Ya gotta do the work . . .
Being on the instructor side of the table during a course is an interesting experience. You have specific knowledge you want to give to your “students” (honestly at my age/our age you are sharing with peers – yet this weekend I was the instructor). You want to evaluate skillsets, provide training to hone them and finally test their knowledge and skill level.
Ya gotta do the work . . .
I detailed earlier what my preparations were – about 15-20 hours of study and a couple hours of range work for polish. That was for me . . . what about the instructor candidates?
I view the NRA Personal Protection Inside the Home as the introduction to true defensive shooting. You begin the process of teaching students about the “tool of last resort” to defend themselves. This covers everything from evaluating your defensive perimeter to how to engage a threat at close quarter with multiple combat effective hits. It’s a busy day for the student . . . not to mention the Instructor Candidate.
As an Instructor Candidate a real burden is placed on them to know the skillset required, to truly understand the material being presented and to actually demonstrate these abilities to someone like me, a Training Counselor. Like I said . . . Ya gotta do the work!
I last taught this course in September and honestly I wanted to beef it up a bit from the instructor side. So I made some changes in the process . . .
A range half-day: To evaluate a person’s shooting skills you simply must see them on the range. While simply running the candidate through the shooting qualification would provide me the ability to see their current level of skill . . . it would do nothing to let me help polish it. So, I added a voluntary ½ day on the range. We began with a simple “5-rounds on the dot” drill, worked through an “extend, touch, press” drill and finally ended up – 3 hours or so later, with the “accelerated pairs” qualification round. The result? Each candidate improved, learned some new teaching techniques and – qualified easily by the range secession’s end. It was a good addition.
Actually teach the PPITH course first: The requirement for becoming a PPITH instructor candidate is to be a Basic Pistol Instructor. That’s it. I noticed during my September course we spent as much time expanding on each topic as the candidates were actually teaching it. So, this time – I taught the entire PPITH course first – then moved into the instructor course. BIG improvement IMHO, allowing the candidates more ability to provide deep discussions on each and every topic in the PPITH course. I will do this from now on.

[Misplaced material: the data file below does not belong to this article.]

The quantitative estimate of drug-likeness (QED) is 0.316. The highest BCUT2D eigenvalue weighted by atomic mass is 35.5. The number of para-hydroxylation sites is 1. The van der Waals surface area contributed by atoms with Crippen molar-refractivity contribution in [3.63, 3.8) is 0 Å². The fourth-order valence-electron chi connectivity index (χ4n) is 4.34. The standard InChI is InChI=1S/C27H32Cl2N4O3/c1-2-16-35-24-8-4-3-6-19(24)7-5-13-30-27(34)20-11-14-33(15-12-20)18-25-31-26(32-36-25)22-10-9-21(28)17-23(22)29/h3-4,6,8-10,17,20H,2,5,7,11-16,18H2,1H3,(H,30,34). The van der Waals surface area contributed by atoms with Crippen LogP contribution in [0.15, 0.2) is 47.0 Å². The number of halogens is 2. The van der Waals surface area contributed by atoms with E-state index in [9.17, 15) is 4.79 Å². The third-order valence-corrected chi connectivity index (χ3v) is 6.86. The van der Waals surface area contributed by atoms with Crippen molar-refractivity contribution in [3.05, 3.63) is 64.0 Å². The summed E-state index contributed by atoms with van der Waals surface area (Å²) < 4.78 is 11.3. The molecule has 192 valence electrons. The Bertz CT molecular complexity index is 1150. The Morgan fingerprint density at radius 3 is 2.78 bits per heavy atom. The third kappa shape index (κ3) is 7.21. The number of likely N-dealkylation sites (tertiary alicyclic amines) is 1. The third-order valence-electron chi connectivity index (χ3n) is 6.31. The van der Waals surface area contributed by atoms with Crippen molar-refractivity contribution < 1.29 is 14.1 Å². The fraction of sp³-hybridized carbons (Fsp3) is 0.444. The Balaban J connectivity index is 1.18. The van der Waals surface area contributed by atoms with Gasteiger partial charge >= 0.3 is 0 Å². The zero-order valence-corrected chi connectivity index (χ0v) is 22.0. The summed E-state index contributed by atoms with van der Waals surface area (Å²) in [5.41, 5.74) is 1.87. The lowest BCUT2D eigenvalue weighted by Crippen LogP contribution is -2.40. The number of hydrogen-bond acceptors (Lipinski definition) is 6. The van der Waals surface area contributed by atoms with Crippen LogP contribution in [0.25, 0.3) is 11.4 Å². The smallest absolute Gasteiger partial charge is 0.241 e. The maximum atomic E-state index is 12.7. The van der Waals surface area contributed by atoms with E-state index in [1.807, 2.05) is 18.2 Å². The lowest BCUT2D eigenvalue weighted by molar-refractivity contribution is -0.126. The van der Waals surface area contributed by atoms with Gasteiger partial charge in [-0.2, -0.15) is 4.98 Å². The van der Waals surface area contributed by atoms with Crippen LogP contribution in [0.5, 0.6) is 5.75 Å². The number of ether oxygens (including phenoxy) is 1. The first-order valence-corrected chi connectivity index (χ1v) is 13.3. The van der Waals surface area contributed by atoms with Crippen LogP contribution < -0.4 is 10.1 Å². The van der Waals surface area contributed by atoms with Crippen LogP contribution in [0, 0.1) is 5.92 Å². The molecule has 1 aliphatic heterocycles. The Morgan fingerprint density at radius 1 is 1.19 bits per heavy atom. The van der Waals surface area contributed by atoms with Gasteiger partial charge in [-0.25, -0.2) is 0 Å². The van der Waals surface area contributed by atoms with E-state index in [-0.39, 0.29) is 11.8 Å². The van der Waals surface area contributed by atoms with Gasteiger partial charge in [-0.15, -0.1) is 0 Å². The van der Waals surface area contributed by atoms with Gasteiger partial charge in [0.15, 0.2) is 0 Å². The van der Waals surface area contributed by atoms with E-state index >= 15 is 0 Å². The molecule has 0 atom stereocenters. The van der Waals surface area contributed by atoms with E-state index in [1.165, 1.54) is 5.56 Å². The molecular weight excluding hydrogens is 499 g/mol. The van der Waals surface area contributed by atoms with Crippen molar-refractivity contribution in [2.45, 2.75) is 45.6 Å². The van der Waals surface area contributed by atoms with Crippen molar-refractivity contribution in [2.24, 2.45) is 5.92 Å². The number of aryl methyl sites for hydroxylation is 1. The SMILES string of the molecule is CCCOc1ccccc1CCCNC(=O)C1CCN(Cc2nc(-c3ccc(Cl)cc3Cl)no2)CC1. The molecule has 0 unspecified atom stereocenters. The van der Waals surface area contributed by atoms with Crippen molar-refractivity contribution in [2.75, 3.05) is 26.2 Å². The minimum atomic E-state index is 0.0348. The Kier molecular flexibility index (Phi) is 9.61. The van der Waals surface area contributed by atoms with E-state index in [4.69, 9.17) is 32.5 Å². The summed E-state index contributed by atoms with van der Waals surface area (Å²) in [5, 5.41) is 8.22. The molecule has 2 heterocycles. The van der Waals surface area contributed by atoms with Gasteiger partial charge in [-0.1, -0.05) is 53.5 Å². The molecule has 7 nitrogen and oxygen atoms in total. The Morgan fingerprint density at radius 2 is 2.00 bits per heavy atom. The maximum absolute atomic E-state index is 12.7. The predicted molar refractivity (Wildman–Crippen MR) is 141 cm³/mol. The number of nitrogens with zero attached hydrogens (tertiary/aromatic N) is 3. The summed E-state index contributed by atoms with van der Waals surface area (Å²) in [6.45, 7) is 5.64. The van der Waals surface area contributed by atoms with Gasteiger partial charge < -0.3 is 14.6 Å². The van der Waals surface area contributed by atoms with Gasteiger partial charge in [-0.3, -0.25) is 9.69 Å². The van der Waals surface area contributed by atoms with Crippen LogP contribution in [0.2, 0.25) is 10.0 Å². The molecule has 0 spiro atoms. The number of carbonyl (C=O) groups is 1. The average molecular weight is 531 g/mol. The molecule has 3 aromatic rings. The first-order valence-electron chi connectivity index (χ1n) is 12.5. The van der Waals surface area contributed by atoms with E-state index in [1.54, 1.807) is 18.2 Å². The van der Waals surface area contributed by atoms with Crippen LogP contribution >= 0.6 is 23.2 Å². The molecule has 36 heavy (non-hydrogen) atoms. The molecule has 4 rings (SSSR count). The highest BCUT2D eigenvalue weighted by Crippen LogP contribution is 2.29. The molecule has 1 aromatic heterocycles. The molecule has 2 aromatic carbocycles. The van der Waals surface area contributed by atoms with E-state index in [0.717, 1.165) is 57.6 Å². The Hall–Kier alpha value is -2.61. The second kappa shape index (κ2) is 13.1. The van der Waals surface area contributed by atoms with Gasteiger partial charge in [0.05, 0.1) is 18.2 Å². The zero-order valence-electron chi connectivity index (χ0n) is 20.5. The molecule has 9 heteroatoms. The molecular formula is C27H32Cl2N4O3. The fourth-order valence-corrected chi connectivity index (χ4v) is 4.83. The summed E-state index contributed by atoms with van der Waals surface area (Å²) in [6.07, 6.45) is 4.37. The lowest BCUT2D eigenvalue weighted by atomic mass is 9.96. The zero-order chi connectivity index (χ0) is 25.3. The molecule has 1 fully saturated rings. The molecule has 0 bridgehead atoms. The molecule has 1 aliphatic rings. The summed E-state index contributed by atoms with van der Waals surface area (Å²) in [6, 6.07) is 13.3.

SIRT range work first: I rotate candidates between each range drill making them use the range commands, monitor the “students” (the other candidates) and become comfortable being in charge on the shooting line. This can be done in the classroom which was nice because it was in the very low 40s, a bit windy with 6 inches of water to wade through to get to the firing line. While that can certainly be done in a live-fire exercise – use of the SIRT pistols in the class room on the “range” we set up has really improved the way this portion of the course flowed. Again, something I will continue across the spectrum of NRA and my own course work.
Finally – Conduct the PPITH Instructor Course: Of course, the whole idea here is that the candidates actually conduct the course for each other. It’s a good technique with feedback provided by their fellow candidates throughout the process. The change for me this time, with the additional range session and me actually teaching the PPITH course first was that the presentations seems more crisp, provided much more depth and actually became much more of an actual teaching process than simply gaining experience standing in front of a class room presenting information.
Ya gotta do the work . . . for me that was the 15-20 hours course study and a couple hours’ worth of range work for polish.
For the candidates it looked like 3+ hours of range time and then shooting a qualification round, going through a full presentation of the PPITH course and finally teaching the whole course back to each other.
Honestly, they did the work . . . and it showed both in their instructor test scores as well as their shooting on their qualification targets.
Terry, Mike, Lori, Laura and Bobbi . . . you guys did great! Thanks for coming! I’ll look forward to hearing about your first course and how your students do! I’m confident they’ll do great! Just remember . . .
They gotta do the work!